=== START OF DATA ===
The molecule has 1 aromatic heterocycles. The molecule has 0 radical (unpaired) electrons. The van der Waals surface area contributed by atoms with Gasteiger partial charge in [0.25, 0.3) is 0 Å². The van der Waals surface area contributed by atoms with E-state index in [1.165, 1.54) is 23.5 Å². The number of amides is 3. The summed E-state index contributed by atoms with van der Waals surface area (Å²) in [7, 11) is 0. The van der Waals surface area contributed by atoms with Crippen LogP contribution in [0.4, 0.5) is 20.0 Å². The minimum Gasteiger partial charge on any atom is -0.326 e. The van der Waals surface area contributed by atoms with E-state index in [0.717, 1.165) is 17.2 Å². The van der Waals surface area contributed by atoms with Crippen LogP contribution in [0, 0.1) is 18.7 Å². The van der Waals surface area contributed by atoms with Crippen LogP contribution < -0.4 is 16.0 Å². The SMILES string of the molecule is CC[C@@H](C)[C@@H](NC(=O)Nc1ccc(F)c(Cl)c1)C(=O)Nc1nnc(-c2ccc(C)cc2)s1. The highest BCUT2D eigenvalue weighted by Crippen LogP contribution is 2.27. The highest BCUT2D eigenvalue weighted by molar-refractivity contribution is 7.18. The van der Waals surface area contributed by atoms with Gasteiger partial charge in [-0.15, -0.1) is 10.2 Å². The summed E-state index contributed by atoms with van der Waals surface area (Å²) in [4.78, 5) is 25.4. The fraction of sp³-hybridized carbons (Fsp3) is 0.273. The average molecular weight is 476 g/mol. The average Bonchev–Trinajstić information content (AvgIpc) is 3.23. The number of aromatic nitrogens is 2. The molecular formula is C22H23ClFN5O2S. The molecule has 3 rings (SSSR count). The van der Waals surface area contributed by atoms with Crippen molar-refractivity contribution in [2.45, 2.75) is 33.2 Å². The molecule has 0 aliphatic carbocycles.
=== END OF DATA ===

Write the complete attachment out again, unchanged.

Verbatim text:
The molecule has 1 aromatic heterocycles. The molecule has 0 radical (unpaired) electrons. The van der Waals surface area contributed by atoms with Gasteiger partial charge in [0.25, 0.3) is 0 Å². The van der Waals surface area contributed by atoms with E-state index in [1.165, 1.54) is 23.5 Å². The number of amides is 3. The summed E-state index contributed by atoms with van der Waals surface area (Å²) in [7, 11) is 0. The van der Waals surface area contributed by atoms with Crippen LogP contribution in [0.4, 0.5) is 20.0 Å². The minimum Gasteiger partial charge on any atom is -0.326 e. The van der Waals surface area contributed by atoms with E-state index in [0.717, 1.165) is 17.2 Å². The van der Waals surface area contributed by atoms with Crippen LogP contribution in [0, 0.1) is 18.7 Å². The van der Waals surface area contributed by atoms with Crippen LogP contribution < -0.4 is 16.0 Å². The SMILES string of the molecule is CC[C@@H](C)[C@@H](NC(=O)Nc1ccc(F)c(Cl)c1)C(=O)Nc1nnc(-c2ccc(C)cc2)s1. The highest BCUT2D eigenvalue weighted by Crippen LogP contribution is 2.27. The highest BCUT2D eigenvalue weighted by molar-refractivity contribution is 7.18. The van der Waals surface area contributed by atoms with Gasteiger partial charge in [-0.15, -0.1) is 10.2 Å². The summed E-state index contributed by atoms with van der Waals surface area (Å²) in [4.78, 5) is 25.4. The fraction of sp³-hybridized carbons (Fsp3) is 0.273. The average molecular weight is 476 g/mol. The average Bonchev–Trinajstić information content (AvgIpc) is 3.23. The number of aromatic nitrogens is 2. The molecular formula is C22H23ClFN5O2S. The molecule has 3 rings (SSSR count). The van der Waals surface area contributed by atoms with Crippen molar-refractivity contribution in [2.45, 2.75) is 33.2 Å². The molecule has 0 aliphatic carbocycles.